Rules of cataract surgery
My second cataract surgery is done. When I took the eyepatch off that evening, I was startled to have double vision. I had been warned that this could happen, but since my first surgery went by without even a hint of double vision, I took it for granted that the second would be the same.
Seeing multiple images scared me. What if it didn’t go away?
To be able to lock up my chickens that night, I kept my left eye closed. The right eye did the job of getting me around. Afterward, I sat down and waited.
It took about 2 hours for the double vision to subside. Phew. Now, a day later, I’m still waiting for my fuzzy vision to clear—it takes a while.
I already saw my doctor for my post-op appointment. He said everything looked good. Of course, I was to continue to follow his guidelines for the next few weeks.
I have to put drops in my eyes for a month. Two charts help me keep track of which eye gets which drop—my right eye is a week ahead of my left.
Other instructions include the following: no bending over-keep head above the waist for 1 week, no heavy activities for one week—don’t lift anything larger than a gallon of milk (Car-E is a heavy cat and he will have to find his way up on my lap, which he does), no swimming or hot tubs for two weeks (no problem there), and most importantly, no dusty or dirty environments for two weeks.
Dusty and dirty environments! That put a kibosh on lawn mowing. If I waited for a total of three weeks (including both eye surgeries) my lawn would look like a hayfield.
I’d have to ask for help with the lawn, but I didn’t want to. Like my late husband, Bob, I hate to ask for help. “I can do it myself,” was his motto and now I chant that, too.
I thought about getting on the mower. Maybe if I went slow. Maybe if I wore goggles. Maybe I could do it myself until the gas ran out—lifting the five-gallon container of gas was out of the question.
I remember a spring when rain after rain kept me from mowing. I’d sneak in a few passes around the house, only to be stopped by another shower. With that weather, I was sure I could see the grass growing, getting taller and taller. When the rain stopped, I had something resembling a hayfield in the backyard and behind the barn.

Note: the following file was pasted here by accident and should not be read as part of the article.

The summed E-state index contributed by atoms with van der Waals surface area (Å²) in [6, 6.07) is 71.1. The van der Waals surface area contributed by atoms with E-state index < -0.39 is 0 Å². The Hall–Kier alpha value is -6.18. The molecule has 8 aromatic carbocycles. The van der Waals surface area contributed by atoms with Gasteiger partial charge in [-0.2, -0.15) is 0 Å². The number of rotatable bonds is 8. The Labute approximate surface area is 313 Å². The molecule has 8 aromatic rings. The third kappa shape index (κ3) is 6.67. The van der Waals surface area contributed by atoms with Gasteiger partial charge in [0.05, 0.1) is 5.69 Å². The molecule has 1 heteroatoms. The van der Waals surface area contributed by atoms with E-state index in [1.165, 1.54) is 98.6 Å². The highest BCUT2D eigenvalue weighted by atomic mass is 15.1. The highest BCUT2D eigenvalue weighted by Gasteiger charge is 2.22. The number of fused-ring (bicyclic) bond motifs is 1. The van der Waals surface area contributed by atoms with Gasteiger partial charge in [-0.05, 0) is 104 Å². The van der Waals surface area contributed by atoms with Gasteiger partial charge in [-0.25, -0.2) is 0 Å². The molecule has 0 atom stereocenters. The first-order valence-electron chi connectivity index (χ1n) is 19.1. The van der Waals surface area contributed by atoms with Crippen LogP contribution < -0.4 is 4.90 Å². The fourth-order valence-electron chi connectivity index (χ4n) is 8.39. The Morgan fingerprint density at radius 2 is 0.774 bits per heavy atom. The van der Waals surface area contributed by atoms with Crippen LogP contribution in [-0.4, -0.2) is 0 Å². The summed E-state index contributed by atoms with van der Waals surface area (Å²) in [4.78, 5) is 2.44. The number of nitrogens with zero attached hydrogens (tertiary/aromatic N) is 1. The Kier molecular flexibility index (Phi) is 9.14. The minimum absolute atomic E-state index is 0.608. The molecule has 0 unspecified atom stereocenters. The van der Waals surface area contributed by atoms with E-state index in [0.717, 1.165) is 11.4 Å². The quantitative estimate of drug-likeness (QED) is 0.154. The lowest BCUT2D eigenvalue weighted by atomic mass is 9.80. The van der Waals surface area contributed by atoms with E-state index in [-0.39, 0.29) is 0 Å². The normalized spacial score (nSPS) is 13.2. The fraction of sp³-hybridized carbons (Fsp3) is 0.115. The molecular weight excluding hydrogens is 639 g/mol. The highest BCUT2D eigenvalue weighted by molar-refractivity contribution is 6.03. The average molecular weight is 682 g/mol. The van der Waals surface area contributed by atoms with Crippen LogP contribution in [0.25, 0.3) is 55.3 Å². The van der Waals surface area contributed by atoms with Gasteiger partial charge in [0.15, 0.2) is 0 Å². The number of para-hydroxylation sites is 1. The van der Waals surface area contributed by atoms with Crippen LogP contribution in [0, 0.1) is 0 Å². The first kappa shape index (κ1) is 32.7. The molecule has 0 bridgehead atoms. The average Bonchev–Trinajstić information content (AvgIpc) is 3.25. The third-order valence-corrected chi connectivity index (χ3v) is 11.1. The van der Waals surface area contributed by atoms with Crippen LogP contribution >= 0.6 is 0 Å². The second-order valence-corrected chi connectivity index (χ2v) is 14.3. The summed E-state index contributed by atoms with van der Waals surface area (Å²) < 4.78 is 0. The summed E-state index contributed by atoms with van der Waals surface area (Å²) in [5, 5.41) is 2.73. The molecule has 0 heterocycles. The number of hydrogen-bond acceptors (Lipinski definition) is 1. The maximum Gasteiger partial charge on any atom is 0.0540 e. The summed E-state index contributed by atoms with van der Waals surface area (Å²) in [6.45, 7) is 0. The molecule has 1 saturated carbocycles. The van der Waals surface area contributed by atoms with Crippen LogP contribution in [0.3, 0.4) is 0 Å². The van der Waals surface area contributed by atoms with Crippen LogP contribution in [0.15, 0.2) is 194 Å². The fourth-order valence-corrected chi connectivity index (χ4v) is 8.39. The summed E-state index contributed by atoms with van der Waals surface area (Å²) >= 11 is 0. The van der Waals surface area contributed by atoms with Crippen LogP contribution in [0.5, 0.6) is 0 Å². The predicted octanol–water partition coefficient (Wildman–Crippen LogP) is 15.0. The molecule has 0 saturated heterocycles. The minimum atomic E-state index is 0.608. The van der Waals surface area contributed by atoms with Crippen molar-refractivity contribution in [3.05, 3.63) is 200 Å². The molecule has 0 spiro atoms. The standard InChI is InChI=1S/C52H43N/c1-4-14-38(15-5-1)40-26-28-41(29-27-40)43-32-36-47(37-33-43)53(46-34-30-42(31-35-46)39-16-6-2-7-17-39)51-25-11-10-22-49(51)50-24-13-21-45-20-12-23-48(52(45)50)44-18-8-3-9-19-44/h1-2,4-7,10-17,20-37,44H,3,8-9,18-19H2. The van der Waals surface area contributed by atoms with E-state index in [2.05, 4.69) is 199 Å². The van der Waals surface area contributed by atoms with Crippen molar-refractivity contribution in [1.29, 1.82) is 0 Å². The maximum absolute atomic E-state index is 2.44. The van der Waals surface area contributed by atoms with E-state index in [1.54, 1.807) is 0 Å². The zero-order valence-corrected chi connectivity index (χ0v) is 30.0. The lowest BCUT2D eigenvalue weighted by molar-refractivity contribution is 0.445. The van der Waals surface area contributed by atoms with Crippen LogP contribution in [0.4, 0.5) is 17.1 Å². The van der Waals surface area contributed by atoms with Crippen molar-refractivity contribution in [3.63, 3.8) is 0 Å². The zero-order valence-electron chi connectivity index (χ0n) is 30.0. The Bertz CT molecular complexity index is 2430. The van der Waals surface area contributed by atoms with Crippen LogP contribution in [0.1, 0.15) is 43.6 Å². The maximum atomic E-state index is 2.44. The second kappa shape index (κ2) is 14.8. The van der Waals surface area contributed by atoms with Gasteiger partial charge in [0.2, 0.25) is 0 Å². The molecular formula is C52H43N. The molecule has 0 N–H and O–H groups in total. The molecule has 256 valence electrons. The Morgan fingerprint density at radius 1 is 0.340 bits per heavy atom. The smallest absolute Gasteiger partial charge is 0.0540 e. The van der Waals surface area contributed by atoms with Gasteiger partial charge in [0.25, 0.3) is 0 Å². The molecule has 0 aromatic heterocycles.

Luckily, this time Rebecca and Andy volunteered to help with the mowing, so no hayfield for me. (My neighbors Dan and Jay also helped, too.)
Rebecca and Andy arrived one weekend morning and set to work.
Rebecca hopped on the zero-turn mower. While still in the shed, I reminded her how it started and ran. My daughter pulled on one lever instead of pushing it forward and almost ran over my toe—not real close, but close enough.
I told her to take it away from the buildings so she could get used to the controls again and not run over anything—Rebecca drives like Bob, FAST.
Andy took up the push mower and weedwhacker. He went around trees and bushes so Rebecca wouldn’t have to worry about getting too close—branches are an obstacle often overlooked when mowing, even Andy got poked while he was walking by an apple tree.
I was supposed to stay away from the action as the grass was flying every which way. But I couldn’t just sit in the house. I had to do something useful.
With my handy-dandy grabber, I went under the basswood tree to pick up the branches that had fallen in a storm. Then, when Rebecca buzzed through she didn’t have to worry about them.
Others offered to help, but accepting their time and energy wasn’t any easier for me.
Thanks everyone for your help, but when the third week passes, I’ll be more than ready to take my seat on that mower and get back to normal.
Susan Manzke, Sunnybook Farm, N8646 Miller Rd, Seymour, WI 54165; firstname.lastname@example.org; www.susanmanzke.net/blog.